Measure M loses

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What happens next depends on what MBC owner Jerry Perenchio decides to do. He could develop his properties parcel-by-parcel, sell them, or, defying earlier statements by MBC representatives, renegotiate a new deal.

By Jonathan Friedman/Staff Writer

Measure M, the Malibu Bay Company (MBC) Development Agreement has been defeated. The final count: 2,133 No votes to 1,522 Yes votes. What happens next is unknown, except perhaps to one man, MBC President Jerry Perenchio.

There are at least three possibilities Perenchio could do with his 12 properties involved in the rejected deal. He could negotiate for a new agreement. He could begin processing applications to build on some or all the sites. Or he could sell some or all, leaving it in other people’s hands to decide the fate for Malibu’s most controversial properties.

Planning Commissioner Richard Carrigan, who was a leader in the successful campaign to defeat Measure M, said he has a good idea what Perenchio will do.

“My guess would be Jerry Perenchio will begin renegotiating on or before next Monday,” he said.

Measure M opponent Rich Fox is also confidant the MBC will renegotiate and offered to help out in any way.

But many of those who supported the agreement do not share Carrigan’s or Fox’s optimism. They say they believe MBC attorney Dick Volpert was telling the truth when he addressed the City Council last month stating this was the final agreement the company was offering, and the next step is to deal with the properties on a parcel-by-parcel basis.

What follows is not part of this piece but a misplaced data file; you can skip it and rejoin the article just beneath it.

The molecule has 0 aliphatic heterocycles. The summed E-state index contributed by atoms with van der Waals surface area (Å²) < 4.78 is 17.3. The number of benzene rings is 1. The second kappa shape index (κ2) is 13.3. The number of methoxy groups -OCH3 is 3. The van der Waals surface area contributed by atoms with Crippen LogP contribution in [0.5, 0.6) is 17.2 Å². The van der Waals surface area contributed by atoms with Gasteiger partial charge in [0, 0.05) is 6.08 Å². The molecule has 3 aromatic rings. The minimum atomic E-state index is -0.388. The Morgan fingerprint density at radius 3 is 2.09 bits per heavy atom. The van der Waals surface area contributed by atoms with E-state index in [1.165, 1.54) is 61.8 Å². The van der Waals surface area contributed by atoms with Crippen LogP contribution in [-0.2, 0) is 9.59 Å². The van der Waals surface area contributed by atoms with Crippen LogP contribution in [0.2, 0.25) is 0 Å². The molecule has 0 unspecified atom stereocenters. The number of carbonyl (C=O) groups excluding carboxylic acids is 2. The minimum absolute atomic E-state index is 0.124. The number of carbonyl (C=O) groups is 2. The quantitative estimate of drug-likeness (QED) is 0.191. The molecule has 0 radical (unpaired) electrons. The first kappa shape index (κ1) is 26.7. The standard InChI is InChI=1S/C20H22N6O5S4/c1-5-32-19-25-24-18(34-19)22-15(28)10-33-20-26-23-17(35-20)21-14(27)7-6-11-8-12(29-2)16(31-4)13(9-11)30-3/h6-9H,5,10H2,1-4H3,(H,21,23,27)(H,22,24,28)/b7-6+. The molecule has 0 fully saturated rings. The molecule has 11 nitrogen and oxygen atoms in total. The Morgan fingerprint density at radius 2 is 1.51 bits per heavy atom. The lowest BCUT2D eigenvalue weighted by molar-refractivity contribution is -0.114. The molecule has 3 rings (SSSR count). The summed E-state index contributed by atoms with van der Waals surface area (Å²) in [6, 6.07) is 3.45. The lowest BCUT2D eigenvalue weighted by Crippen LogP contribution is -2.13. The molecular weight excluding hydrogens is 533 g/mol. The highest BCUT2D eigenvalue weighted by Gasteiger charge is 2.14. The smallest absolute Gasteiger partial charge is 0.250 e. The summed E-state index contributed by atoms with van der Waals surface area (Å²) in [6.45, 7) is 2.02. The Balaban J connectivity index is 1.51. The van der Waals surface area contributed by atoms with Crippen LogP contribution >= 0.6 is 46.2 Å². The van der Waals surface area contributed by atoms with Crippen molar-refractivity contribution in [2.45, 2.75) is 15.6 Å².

Mayor Ken Kearsley said, “I take [Jerry] Perenchio at his word that he will not renegotiate.”

Volpert and MBC spokesperson David Reznick refused to comment for this story.

A number of the measure’s dissenters, however, say it is not necessarily a bad thing that Perenchio or somebody else will attempt to build on the sites. For one thing, they say anybody who tries to get approval to build on properties such as Winter Canyon and most of the other sites the MBC had offered as open space in the agreement will be facing a tough task, because environmental restrictions prevent that from being a possibility. They added that any development on the Chili Cook-Off site and most of the other properties will include less square footage than would have been possible had the agreement been approved.

The Measure M proponents say that is an overly optimistic way of looking at the situation, and that Malibu has now lost its best chance for more parks, a community center, a method to clean the city’s polluted watershed and for limited development.

“With the agreement, [we would have] stopped 150,000 square feet of development,” Kearsley said, who added he believes the city will not be able to find funds for ball fields and to deal with water quality issues.

But that is not a concern for the campaign victors, at least not publicly. They say the deal never actually guaranteed those benefits would be coming to Malibu anyway, because it included too many loopholes. And many of them say the city still has the chance to receive public benefits if the MBC or another developer attempts to get variances to Malibu’s zoning code when applying to build on the various properties.

Now, however, Measure M opponents and the rest of the city must wait to see what Perenchio decides is the next best move.